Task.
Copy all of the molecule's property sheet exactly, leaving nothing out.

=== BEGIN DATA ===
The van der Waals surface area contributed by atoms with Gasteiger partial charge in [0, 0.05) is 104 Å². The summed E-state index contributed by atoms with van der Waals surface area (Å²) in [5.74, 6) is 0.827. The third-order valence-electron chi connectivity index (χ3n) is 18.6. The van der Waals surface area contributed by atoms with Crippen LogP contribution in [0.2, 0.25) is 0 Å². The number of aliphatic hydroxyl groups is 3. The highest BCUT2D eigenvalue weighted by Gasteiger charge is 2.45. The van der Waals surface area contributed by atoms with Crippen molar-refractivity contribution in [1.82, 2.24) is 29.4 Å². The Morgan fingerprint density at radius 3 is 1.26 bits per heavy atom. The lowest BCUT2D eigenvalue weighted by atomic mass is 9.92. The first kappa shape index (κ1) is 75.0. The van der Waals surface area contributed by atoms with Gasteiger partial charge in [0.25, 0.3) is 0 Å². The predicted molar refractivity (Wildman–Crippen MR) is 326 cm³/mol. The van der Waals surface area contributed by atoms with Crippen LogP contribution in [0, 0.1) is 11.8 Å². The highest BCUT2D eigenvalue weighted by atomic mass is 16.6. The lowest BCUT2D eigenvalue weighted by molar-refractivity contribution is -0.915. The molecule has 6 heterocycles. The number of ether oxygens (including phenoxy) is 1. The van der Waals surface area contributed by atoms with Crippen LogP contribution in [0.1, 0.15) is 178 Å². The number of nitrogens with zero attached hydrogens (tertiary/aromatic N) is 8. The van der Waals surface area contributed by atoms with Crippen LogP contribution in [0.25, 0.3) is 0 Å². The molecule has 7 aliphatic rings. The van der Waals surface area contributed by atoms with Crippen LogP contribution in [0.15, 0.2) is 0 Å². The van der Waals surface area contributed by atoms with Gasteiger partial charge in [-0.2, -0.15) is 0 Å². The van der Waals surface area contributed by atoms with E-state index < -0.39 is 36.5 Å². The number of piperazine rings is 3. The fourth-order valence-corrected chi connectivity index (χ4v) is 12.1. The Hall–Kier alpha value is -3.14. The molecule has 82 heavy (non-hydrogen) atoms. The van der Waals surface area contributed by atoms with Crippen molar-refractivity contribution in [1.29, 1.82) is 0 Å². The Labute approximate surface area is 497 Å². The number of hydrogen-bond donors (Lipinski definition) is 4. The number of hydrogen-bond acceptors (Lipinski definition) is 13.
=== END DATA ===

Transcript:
The van der Waals surface area contributed by atoms with Gasteiger partial charge in [0, 0.05) is 104 Å². The summed E-state index contributed by atoms with van der Waals surface area (Å²) in [5.74, 6) is 0.827. The third-order valence-electron chi connectivity index (χ3n) is 18.6. The van der Waals surface area contributed by atoms with Crippen LogP contribution in [0.2, 0.25) is 0 Å². The number of aliphatic hydroxyl groups is 3. The highest BCUT2D eigenvalue weighted by Gasteiger charge is 2.45. The van der Waals surface area contributed by atoms with Crippen molar-refractivity contribution in [1.82, 2.24) is 29.4 Å². The Morgan fingerprint density at radius 3 is 1.26 bits per heavy atom. The lowest BCUT2D eigenvalue weighted by atomic mass is 9.92. The first kappa shape index (κ1) is 75.0. The van der Waals surface area contributed by atoms with Gasteiger partial charge in [0.25, 0.3) is 0 Å². The predicted molar refractivity (Wildman–Crippen MR) is 326 cm³/mol. The van der Waals surface area contributed by atoms with Crippen LogP contribution in [0, 0.1) is 11.8 Å². The highest BCUT2D eigenvalue weighted by atomic mass is 16.6. The lowest BCUT2D eigenvalue weighted by molar-refractivity contribution is -0.915. The molecule has 6 heterocycles. The number of ether oxygens (including phenoxy) is 1. The van der Waals surface area contributed by atoms with Crippen LogP contribution in [0.1, 0.15) is 178 Å². The number of nitrogens with zero attached hydrogens (tertiary/aromatic N) is 8. The van der Waals surface area contributed by atoms with Crippen LogP contribution in [0.25, 0.3) is 0 Å². The molecule has 7 aliphatic rings. The van der Waals surface area contributed by atoms with Crippen LogP contribution in [0.15, 0.2) is 0 Å². The van der Waals surface area contributed by atoms with Gasteiger partial charge in [-0.2, -0.15) is 0 Å². The van der Waals surface area contributed by atoms with E-state index < -0.39 is 36.5 Å². The number of piperazine rings is 3. The fourth-order valence-corrected chi connectivity index (χ4v) is 12.1. The Hall–Kier alpha value is -3.14. The molecule has 82 heavy (non-hydrogen) atoms. The van der Waals surface area contributed by atoms with Crippen molar-refractivity contribution in [1.29, 1.82) is 0 Å². The Labute approximate surface area is 497 Å². The number of hydrogen-bond donors (Lipinski definition) is 4. The number of hydrogen-bond acceptors (Lipinski definition) is 13.